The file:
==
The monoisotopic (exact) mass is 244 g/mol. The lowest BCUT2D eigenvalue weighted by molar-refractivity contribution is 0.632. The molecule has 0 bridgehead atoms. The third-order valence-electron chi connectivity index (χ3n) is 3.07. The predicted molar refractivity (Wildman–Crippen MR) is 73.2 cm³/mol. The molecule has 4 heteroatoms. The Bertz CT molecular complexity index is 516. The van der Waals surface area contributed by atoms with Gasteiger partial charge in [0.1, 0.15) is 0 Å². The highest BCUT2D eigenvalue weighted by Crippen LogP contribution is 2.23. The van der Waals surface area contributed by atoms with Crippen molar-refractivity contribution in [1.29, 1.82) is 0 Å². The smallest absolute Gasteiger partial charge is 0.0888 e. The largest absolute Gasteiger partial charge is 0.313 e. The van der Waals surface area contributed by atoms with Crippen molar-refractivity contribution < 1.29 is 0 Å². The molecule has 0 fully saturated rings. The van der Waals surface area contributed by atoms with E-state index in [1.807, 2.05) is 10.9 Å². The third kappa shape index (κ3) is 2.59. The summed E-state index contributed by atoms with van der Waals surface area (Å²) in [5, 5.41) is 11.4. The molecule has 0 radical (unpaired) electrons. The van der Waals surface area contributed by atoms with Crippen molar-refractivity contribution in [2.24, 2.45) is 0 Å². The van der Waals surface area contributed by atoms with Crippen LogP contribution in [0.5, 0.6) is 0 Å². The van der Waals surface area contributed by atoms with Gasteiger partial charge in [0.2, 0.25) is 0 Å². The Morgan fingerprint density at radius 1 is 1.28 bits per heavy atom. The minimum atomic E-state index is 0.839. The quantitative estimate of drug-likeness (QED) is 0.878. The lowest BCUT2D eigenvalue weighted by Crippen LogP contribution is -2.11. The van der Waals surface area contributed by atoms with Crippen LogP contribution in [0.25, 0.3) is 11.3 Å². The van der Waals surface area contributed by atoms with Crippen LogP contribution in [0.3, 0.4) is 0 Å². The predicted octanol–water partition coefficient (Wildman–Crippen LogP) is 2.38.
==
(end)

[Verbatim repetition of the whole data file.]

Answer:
The monoisotopic (exact) mass is 244 g/mol. The lowest BCUT2D eigenvalue weighted by molar-refractivity contribution is 0.632. The molecule has 0 bridgehead atoms. The third-order valence-electron chi connectivity index (χ3n) is 3.07. The predicted molar refractivity (Wildman–Crippen MR) is 73.2 cm³/mol. The molecule has 4 heteroatoms. The Bertz CT molecular complexity index is 516. The van der Waals surface area contributed by atoms with Gasteiger partial charge in [0.1, 0.15) is 0 Å². The highest BCUT2D eigenvalue weighted by Crippen LogP contribution is 2.23. The van der Waals surface area contributed by atoms with Crippen molar-refractivity contribution in [1.29, 1.82) is 0 Å². The smallest absolute Gasteiger partial charge is 0.0888 e. The largest absolute Gasteiger partial charge is 0.313 e. The van der Waals surface area contributed by atoms with Crippen molar-refractivity contribution < 1.29 is 0 Å². The molecule has 0 fully saturated rings. The van der Waals surface area contributed by atoms with E-state index in [1.807, 2.05) is 10.9 Å². The third kappa shape index (κ3) is 2.59. The summed E-state index contributed by atoms with van der Waals surface area (Å²) in [5, 5.41) is 11.4. The molecule has 0 radical (unpaired) electrons. The van der Waals surface area contributed by atoms with Crippen molar-refractivity contribution in [2.24, 2.45) is 0 Å². The van der Waals surface area contributed by atoms with Crippen LogP contribution in [0.5, 0.6) is 0 Å². The van der Waals surface area contributed by atoms with Gasteiger partial charge in [0.2, 0.25) is 0 Å². The Morgan fingerprint density at radius 1 is 1.28 bits per heavy atom. The minimum atomic E-state index is 0.839. The quantitative estimate of drug-likeness (QED) is 0.878. The lowest BCUT2D eigenvalue weighted by Crippen LogP contribution is -2.11. The van der Waals surface area contributed by atoms with Crippen LogP contribution in [0.25, 0.3) is 11.3 Å². The van der Waals surface area contributed by atoms with Crippen LogP contribution in [0.3, 0.4) is 0 Å². The predicted octanol–water partition coefficient (Wildman–Crippen LogP) is 2.38.